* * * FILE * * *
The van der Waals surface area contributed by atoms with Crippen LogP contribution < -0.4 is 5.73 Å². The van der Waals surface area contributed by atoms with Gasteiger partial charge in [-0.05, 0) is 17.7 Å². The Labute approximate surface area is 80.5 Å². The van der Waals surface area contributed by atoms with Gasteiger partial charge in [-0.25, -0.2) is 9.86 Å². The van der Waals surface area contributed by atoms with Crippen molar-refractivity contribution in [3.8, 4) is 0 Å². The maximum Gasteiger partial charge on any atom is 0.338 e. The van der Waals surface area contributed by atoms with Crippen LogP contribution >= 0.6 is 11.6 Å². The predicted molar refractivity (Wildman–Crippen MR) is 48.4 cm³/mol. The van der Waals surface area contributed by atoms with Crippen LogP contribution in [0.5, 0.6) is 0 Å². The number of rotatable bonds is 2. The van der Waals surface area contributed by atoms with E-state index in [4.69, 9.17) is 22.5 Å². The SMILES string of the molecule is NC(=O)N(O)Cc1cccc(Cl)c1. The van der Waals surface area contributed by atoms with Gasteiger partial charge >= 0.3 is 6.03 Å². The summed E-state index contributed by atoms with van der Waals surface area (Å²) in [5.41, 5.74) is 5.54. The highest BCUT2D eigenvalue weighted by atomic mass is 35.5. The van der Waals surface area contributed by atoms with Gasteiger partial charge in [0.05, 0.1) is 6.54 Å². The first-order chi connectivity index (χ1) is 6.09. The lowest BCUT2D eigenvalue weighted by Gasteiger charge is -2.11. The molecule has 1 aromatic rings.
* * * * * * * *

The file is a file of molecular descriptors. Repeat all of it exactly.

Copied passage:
The van der Waals surface area contributed by atoms with Crippen LogP contribution < -0.4 is 5.73 Å². The van der Waals surface area contributed by atoms with Gasteiger partial charge in [-0.05, 0) is 17.7 Å². The Labute approximate surface area is 80.5 Å². The van der Waals surface area contributed by atoms with Gasteiger partial charge in [-0.25, -0.2) is 9.86 Å². The van der Waals surface area contributed by atoms with Crippen molar-refractivity contribution in [3.8, 4) is 0 Å². The maximum Gasteiger partial charge on any atom is 0.338 e. The van der Waals surface area contributed by atoms with Crippen LogP contribution >= 0.6 is 11.6 Å². The predicted molar refractivity (Wildman–Crippen MR) is 48.4 cm³/mol. The van der Waals surface area contributed by atoms with Crippen LogP contribution in [0.5, 0.6) is 0 Å². The number of rotatable bonds is 2. The van der Waals surface area contributed by atoms with E-state index in [4.69, 9.17) is 22.5 Å². The SMILES string of the molecule is NC(=O)N(O)Cc1cccc(Cl)c1. The van der Waals surface area contributed by atoms with Gasteiger partial charge >= 0.3 is 6.03 Å². The summed E-state index contributed by atoms with van der Waals surface area (Å²) in [5.41, 5.74) is 5.54. The highest BCUT2D eigenvalue weighted by atomic mass is 35.5. The van der Waals surface area contributed by atoms with Gasteiger partial charge in [0.05, 0.1) is 6.54 Å². The first-order chi connectivity index (χ1) is 6.09. The lowest BCUT2D eigenvalue weighted by Gasteiger charge is -2.11. The molecule has 1 aromatic rings.